The British were thrilled with Paine's story because for the first time the Americans had revealed a rift within their own ranks. And more importantly, if the supplies had really been promised and assigned to America before Mr. Deane had even arrived in France, as Paine claimed, then the King of France, Louis XVI, had lied when he publically assured the British and the Spanish that he was not helping the Americans prior to 1778. Worse, Louis had violated the Treaty of Paris signed in 1763, which had ended The Seven Years War (known as the French and Indian War in America.) To call the French King a liar and say he had violated a standing treaty was to say that his word was worthless. Roality does not like being called things like that.

The brand new French ambassador, M. Gerard, was enraged. He demanded an explanation. The Congress, recognizing they had been put out on a limb by Mr. Paine (and by Mr. Lee, although they didn't seem to have realized that, yet), beat a hasty retreat and announced that “…his most Christian Majesty…did not preface his alliance with any supplies whatever sent to America, so they have not authorized the writer of said publication to make any such assertions…but, on the contrary, do highly disapprove of the same." Congress also recalled what was left of the Paris delegation, both Franklin and Lee. They were replaced with one man, Thomas Jefferson.

Thomas Paine was forced to resign his post, and became estranged from the revolution he had helped so much to create and succor. Following a logic which would have been instantly understandable by any member of a local Parents' Teachers' Association, Paine's friends in Congress blamed Silas Deane for Paines' stupidity in believing Lee. And Mr. Deane, who had first been maligned and smeared by Arthur Lee, and then had been accused and maligned by Thomas Paine and his allies in Congress, also found himself estranged from his American Revolution.

Deane returned to Paris, intending to obtain his account books to prove his loyalty to the cause. But the books had been destroyed; by whom it was not clear. Dejected and angry, Deane swore he would never return to America. He moved to London, where he re-newed his connections to Dr. Edward Bancroft, and struck up a friendship with that other disabused American patriot, Benidict Arnold. That friendship did nothing to help Deanes' cause in America.

In the summer of 1780 Deane unloaded, in a letter to his family, suggesting that America would never win the war and should think about negotiating with the British to be accepted back into the empire. The ship carrying Deane’s letters was captured by an American privateer and Deane’s letters were published in a Conneticut newspaper, appearing in print just after the British surrender at Yorktown in 1781.

It was a nasty case of very bad timing. The public reaction was so negative that Deane's dreams of returning to America had to be put on hold for another eight years. He spent the last month of his life preparing for that voyage. But he died (in September 1789) before his ship could sail, and he was buried in England.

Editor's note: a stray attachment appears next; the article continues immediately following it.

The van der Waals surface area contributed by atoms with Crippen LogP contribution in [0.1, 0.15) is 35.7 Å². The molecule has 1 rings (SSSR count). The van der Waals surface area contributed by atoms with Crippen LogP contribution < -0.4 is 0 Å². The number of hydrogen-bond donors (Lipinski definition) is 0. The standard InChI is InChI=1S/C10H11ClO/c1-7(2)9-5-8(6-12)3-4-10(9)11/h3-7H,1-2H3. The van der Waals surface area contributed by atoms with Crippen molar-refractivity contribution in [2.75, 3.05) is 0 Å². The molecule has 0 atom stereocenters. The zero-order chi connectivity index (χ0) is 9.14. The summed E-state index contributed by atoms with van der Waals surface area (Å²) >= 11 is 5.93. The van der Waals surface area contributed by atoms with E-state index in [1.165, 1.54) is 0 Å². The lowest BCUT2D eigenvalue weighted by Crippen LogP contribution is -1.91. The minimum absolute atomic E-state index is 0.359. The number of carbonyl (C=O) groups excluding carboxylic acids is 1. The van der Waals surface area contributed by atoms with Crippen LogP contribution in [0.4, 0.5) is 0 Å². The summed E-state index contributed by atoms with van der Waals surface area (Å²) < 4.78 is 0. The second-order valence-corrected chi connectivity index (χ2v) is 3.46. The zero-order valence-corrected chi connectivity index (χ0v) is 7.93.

In his obituary published by a London newspaper Silas Deane received the final defense he should have received from the American Congress. “Having (been) accused of embezzling large sums of money entrusted to his care…Mr. Deane sought an asylum in this country, where his habits of life …penurious in the extreme, amply refuted the malevolence of his enemies. So reduced, indeed, was this gentleman, who was supposed to have embezzled upwards of 100,000 pounds sterling,...that he experienced all the horrors of the most abject poverty in the capital of England, and has for the last few months been almost in danger of starving.”

And what about Arthur Lee, the source of all this venom? After the war Arthur Lee was elected to Congress and for the first time his friends and allies got an up-close view of him in action. They found him so “…perpetually indignant, paranoid, self-centered, and often confused” that his fellow Virginians, Jefferson and Washington, avoided all contact with him. I wonder if any of them ever gave any thought to how they had depended on this man in their judgement of Silas Deane? Evidently not.

Arthur Lee opposed the new American Constitution, and after losing that fight he ran for a seat in the new Congress anyway. He was defeated. Arthur Lee died "embittered" on his 500 acre farm in Virginia in December of 1792.

It was not until 1835 that Congress finally acknowledged the debts Silas Dean had incurred in helping to create America. Hs surviving family was paid $38,000 (the equivalent of almost a million dollars today). It was generally admitted that this was but a fraction of the money Silas Deane had spent in helping to create our nation.

Thank you, Silas; for whatever it is worth.

And a post script; it was not until recently that letters from various English and French sources revealed that the true source of the leak in the American ministry in Paris, the real "snake in the grass", had been the sloppy bookeeping and slipshod security arraingments of the pompous and the paranoid Mr. Auther Lee of Virginia. The conduit who took advantage of his failure was Dr. Edward Bancroft, recomended by Ben  Franklin.